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Vol. 95 No. 5 (2019)

Vol. 95 No. 5 (2019)

A new synaptic probe allows for the visualization and optical erasure of newly activated dendritic spines

  The adult human brain consists of approximately a hundred billion neurons, which are connected via synapses. The pattern and strength of synaptic connections are constantly changing (synaptic plasticity), and these changes are considered to underlie learning, memory, and personality. Many psychiatric disorders have been related to disturbances in synaptogenesis and subsequent plasticity. However, the links between spines and brain function have been largely correlational because of a lack of techniques for manipulating individual spines. Seeking out where and when synapses are generated and potentiated in the living brain is a key achievement in recent work by Hayashi-Takagi and colleagues (Featured in this issue as Obi-Nagata et al., pp. 179-197). They developed a novel synaptic optoprobe, Activated Synapse targeting PhotoActivatable Rac1 (AS-PaRac1), which is unique not only because it can specifically label recently potentiated spines, but it can also selectively induce shrinkage in just those spines containing AS-PaRac1. Using in vivo two-photon imaging of AS-PaRac1, synaptic potentiation was visualized during active remodeling of the neocortex. Until this method was developed, clear visualization of spine structures in vivo required sparse labelling of neurons, and analyses of spine structural changes required longitudinal within-subject imaging, which is laborious. In contrast, AS-PaRac1 is visualized as a fluorescence punctum (Arrowhead), as if it was a red plum tree coming into blossom in a gilded folding screen (Asian traditional craft). Thus, this method enables researchers to identify the potentiated spine far more easily with any transfection conditions. Upon learning a motor skill, AS-PaRac1 expression was induced in a relatively small number of neurons, in which approximately 8% of spines exhibited AS-PaRac1 broadly distributed throughout the dendritic tree. The blue light-induced shrinkage of learning-related spines disrupted the acquired motor learning, providing a glimpse of the complexity of neuronal structural changes responsible for task-specific learning. This finding raises further questions: How are these neurons linked in circuits? How equivalent are the contributions of individual spines to higher brain function? Ultimately, it will also be interesting to learn how this dysfunction of structural change might be involved in psychiatric disorders. This novel light-dependent tool for "Synaptic optogenetics" can open up new areas of synaptic research, and by extension, shed light on the neural networks that determine who we are.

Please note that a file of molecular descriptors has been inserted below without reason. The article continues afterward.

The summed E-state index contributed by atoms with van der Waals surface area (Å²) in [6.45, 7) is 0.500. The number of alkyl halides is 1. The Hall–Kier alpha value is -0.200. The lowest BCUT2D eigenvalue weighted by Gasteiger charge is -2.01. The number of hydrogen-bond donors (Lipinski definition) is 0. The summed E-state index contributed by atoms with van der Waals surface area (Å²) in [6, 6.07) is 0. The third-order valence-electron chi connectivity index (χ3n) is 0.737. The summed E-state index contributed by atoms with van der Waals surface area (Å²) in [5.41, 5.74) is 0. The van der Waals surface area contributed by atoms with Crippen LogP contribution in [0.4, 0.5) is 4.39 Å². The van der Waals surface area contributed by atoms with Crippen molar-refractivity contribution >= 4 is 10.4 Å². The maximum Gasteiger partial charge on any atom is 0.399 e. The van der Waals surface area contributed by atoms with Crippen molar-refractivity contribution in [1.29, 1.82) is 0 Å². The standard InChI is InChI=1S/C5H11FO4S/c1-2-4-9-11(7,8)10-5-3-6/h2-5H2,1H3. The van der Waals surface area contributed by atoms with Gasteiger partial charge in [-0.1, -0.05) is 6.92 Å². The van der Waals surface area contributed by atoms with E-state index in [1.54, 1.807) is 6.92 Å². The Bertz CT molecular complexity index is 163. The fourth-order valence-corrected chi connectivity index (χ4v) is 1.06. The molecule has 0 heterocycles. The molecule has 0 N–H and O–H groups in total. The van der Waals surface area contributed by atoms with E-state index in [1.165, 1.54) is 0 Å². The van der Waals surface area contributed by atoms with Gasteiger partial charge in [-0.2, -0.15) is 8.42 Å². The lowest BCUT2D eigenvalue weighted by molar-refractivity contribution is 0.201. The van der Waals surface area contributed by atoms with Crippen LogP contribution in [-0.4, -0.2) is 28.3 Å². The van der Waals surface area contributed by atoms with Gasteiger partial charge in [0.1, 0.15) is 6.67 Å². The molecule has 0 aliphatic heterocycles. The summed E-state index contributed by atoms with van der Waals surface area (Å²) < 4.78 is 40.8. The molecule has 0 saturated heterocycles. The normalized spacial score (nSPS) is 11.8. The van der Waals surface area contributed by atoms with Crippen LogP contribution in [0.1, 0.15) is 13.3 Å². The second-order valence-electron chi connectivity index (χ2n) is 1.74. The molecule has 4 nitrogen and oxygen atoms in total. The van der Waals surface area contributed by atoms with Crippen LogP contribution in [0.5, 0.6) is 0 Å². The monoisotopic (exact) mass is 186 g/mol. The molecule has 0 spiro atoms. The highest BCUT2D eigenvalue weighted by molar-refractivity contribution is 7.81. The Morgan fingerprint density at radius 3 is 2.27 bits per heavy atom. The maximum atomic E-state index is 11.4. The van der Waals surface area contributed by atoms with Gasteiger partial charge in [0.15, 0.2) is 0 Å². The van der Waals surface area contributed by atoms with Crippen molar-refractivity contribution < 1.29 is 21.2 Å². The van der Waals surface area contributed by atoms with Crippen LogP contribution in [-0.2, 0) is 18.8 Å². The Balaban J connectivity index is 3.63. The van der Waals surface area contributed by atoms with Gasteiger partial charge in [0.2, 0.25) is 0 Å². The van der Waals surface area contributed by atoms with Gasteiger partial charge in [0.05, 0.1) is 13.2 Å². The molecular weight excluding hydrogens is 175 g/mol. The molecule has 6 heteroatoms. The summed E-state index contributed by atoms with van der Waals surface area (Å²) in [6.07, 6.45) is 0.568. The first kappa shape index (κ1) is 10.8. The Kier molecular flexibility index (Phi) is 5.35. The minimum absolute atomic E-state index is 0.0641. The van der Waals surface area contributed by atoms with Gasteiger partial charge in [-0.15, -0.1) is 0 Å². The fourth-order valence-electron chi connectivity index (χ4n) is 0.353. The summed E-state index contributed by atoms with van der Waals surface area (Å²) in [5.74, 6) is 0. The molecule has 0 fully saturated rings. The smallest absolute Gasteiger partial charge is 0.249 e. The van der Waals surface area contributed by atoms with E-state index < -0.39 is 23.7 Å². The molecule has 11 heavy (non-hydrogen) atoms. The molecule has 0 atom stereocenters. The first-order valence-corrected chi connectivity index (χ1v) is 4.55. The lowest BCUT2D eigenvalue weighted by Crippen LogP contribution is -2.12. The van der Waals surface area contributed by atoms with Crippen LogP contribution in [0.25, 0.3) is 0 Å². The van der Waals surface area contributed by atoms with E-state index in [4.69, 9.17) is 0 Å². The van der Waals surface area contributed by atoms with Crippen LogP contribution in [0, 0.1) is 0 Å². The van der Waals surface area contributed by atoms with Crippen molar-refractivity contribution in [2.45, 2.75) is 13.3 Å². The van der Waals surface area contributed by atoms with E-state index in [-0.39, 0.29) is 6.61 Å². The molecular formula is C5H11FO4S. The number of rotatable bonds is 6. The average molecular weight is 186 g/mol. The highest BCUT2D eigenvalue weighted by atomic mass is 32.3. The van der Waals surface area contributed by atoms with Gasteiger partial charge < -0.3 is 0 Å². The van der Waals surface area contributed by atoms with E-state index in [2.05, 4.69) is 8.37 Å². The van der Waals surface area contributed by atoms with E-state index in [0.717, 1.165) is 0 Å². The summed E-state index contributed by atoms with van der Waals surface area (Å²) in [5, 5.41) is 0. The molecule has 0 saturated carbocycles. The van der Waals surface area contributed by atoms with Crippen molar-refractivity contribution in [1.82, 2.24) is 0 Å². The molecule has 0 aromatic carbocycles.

Masanori Murayama
Team Leader
RIKEN Center for Brain Science

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